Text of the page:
Wednesday, August 9, 2017

golden raspberries and orb-weaving spider

Because the golden raspberries turned today from rock to rasping tongues I decided to pick a handful.
The speckled spider that lives there in the small under the deck raspberry patch has strung her lines from the hanging Wave Petunia basket to the nearest orange day lily so I had to be careful. I do my usual trick. I gather all the spent Petunia flowers and fling them at the web. This delineates the territory of the spider.
I find out from various sources that this is an orb weaving spider (whatever this is). Apparently they can bite but don't usually do this so I am not going to find out.
What I do to avoid it is I again plaster the web with dead flower heads and then avoid the spider as I pick the raspberries. Sometimes when I do this the spider runs out all excited thinking I am providing supper but no luck and the spider gets ticked off as I add more to the web.
Eventually the web gets cleaned off and we play this game the next time the golden raspberries start rasping their golden tongues and flicking their ripeness at me.
http://www.spiderzrule.com/orbweaver.htm
Spider Photos - Orbweaver (2016 - 17)
Here's some photos of those common Garden spiders from the Orb Weaving family. My apologies if there are some Araneus on pages where they don't belong but they are very hard to classify. Try this page for a species guide:
http://bugguide.net/node/view/1972/bgpage
Orb weavers (Araneidae) are often brightly coloured with rounded abdomens, some with peculiarly angled humps or spines. However, there is considerable variation in size, colour and shape in this group. They are easily recognized because of their beautiful, large, round webs, on which they rest, head downward, waiting for prey. The webs consist of a number of radiating threads crossed by two spirals. The inner spiral begins in the centre, winds outward, and is made of smooth threads like the radiating threads. It covers only the central 1/3 of the web. The outer spiral begins at the edges and winds inward. It is made of more elastic, sticky threads, coated with a liquid substance. One of the largest and most commonly encountered members of this group is Argiope aurantia, the yellow garden spider and we have photos of them on their own page. Garden Orb Weavers are NOT dangerous (but can bite as can most spiders) and rid your garden of many unwanted insects. They only live for one season and die off as Winter approaches, leaving their egg sacs behind to hatch out next Spring. Please select a section below. Here's a short video (3Mb) sent in by Aaron Knapp. Click here.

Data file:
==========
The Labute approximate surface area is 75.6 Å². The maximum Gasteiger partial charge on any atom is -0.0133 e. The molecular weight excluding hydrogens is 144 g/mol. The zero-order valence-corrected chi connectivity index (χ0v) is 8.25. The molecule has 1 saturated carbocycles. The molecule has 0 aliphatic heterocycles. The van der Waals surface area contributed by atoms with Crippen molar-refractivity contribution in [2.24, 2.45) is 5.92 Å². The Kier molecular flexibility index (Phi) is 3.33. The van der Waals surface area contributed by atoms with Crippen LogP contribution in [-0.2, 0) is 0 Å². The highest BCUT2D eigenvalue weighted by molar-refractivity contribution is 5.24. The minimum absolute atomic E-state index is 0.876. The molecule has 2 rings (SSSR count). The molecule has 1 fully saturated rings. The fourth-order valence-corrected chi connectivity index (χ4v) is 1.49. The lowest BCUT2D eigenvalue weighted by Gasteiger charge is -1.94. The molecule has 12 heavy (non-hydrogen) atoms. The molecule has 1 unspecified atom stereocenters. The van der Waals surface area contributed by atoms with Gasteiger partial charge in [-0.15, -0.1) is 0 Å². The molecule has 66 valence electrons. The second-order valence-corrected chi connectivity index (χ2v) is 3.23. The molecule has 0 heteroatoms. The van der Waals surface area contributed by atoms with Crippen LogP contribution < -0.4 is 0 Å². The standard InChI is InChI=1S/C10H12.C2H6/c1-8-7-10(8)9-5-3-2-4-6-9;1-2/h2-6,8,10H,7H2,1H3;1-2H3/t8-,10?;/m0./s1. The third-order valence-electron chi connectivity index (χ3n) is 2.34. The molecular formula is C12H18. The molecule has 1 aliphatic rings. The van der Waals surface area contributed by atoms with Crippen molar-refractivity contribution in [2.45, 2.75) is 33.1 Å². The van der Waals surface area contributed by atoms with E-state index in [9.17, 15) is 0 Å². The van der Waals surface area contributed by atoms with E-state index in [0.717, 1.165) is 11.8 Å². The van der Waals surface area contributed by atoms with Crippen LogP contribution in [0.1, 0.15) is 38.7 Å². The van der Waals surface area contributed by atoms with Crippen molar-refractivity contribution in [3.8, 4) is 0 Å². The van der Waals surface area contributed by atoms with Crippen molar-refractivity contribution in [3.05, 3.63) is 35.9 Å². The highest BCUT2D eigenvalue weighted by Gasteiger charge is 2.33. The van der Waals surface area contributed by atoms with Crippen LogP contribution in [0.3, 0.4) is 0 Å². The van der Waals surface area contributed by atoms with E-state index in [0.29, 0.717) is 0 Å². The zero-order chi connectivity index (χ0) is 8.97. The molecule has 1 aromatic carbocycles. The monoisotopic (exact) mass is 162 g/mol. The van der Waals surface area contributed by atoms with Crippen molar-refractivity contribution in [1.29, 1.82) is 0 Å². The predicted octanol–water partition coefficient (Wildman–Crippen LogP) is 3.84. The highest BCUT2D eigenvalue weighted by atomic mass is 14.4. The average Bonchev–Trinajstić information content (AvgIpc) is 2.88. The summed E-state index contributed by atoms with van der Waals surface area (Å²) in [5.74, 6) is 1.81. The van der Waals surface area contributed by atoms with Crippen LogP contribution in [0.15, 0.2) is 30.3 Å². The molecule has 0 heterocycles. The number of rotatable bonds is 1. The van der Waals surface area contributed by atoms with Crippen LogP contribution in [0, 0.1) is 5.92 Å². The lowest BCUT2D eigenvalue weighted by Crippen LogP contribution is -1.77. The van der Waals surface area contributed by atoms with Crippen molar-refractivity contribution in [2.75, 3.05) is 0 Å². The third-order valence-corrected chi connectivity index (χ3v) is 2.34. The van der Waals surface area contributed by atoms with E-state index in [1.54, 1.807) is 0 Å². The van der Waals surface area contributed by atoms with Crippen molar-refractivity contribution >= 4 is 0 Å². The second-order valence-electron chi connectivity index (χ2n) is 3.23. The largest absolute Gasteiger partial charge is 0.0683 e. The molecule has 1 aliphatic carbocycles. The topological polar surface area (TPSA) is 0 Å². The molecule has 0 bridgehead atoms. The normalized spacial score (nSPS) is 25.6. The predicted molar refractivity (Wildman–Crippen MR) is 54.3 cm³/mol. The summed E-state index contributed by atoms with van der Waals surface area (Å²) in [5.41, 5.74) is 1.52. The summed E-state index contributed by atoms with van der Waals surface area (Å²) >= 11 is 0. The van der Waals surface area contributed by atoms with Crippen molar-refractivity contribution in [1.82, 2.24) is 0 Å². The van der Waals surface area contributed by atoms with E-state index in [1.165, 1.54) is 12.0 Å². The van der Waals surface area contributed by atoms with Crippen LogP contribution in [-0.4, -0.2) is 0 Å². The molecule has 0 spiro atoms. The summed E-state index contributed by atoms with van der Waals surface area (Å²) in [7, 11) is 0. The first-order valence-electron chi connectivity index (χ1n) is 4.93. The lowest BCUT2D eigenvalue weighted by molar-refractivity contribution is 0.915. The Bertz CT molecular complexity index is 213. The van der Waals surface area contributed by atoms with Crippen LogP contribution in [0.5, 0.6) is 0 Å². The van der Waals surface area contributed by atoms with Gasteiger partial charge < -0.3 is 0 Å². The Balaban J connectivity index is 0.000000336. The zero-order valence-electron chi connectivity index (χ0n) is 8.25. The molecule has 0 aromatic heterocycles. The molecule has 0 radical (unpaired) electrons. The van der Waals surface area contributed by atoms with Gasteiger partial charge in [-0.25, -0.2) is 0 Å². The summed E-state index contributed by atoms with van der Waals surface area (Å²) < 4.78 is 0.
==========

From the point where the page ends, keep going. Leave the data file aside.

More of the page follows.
http://pestcontrolcanada.com/spider-identification-photos/
1505 This is an orb-weaving spider (family Araneidae) that somehow has wandered away from its web. Ed Saugstad, retired entomologist; Sinks Grove, WV.
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